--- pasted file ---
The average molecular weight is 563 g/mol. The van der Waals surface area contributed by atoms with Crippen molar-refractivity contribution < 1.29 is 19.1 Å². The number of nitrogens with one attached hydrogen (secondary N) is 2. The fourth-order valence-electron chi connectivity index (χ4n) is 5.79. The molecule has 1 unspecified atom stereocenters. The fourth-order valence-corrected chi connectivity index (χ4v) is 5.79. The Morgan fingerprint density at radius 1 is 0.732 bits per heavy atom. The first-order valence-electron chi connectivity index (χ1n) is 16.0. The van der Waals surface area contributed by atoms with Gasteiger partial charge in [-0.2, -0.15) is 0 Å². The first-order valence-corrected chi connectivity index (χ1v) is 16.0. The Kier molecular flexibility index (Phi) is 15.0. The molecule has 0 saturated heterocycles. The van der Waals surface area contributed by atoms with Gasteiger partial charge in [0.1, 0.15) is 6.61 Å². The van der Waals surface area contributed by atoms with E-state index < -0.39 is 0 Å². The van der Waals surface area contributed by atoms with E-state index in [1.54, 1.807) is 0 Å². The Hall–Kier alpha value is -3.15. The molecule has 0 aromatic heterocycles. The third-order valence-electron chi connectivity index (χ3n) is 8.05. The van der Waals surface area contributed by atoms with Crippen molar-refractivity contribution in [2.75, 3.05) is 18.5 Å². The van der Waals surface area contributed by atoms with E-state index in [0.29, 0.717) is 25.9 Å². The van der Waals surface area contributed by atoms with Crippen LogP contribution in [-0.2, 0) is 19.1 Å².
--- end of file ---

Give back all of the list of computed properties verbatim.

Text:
The average molecular weight is 563 g/mol. The van der Waals surface area contributed by atoms with Crippen molar-refractivity contribution < 1.29 is 19.1 Å². The number of nitrogens with one attached hydrogen (secondary N) is 2. The fourth-order valence-electron chi connectivity index (χ4n) is 5.79. The molecule has 1 unspecified atom stereocenters. The fourth-order valence-corrected chi connectivity index (χ4v) is 5.79. The Morgan fingerprint density at radius 1 is 0.732 bits per heavy atom. The first-order valence-electron chi connectivity index (χ1n) is 16.0. The van der Waals surface area contributed by atoms with Gasteiger partial charge in [-0.2, -0.15) is 0 Å². The first-order valence-corrected chi connectivity index (χ1v) is 16.0. The Kier molecular flexibility index (Phi) is 15.0. The molecule has 0 saturated heterocycles. The van der Waals surface area contributed by atoms with Gasteiger partial charge in [0.1, 0.15) is 6.61 Å². The van der Waals surface area contributed by atoms with E-state index < -0.39 is 0 Å². The van der Waals surface area contributed by atoms with E-state index in [1.54, 1.807) is 0 Å². The Hall–Kier alpha value is -3.15. The molecule has 0 aromatic heterocycles. The third-order valence-electron chi connectivity index (χ3n) is 8.05. The van der Waals surface area contributed by atoms with Crippen molar-refractivity contribution in [2.75, 3.05) is 18.5 Å². The van der Waals surface area contributed by atoms with E-state index in [0.29, 0.717) is 25.9 Å². The van der Waals surface area contributed by atoms with Crippen LogP contribution in [-0.2, 0) is 19.1 Å².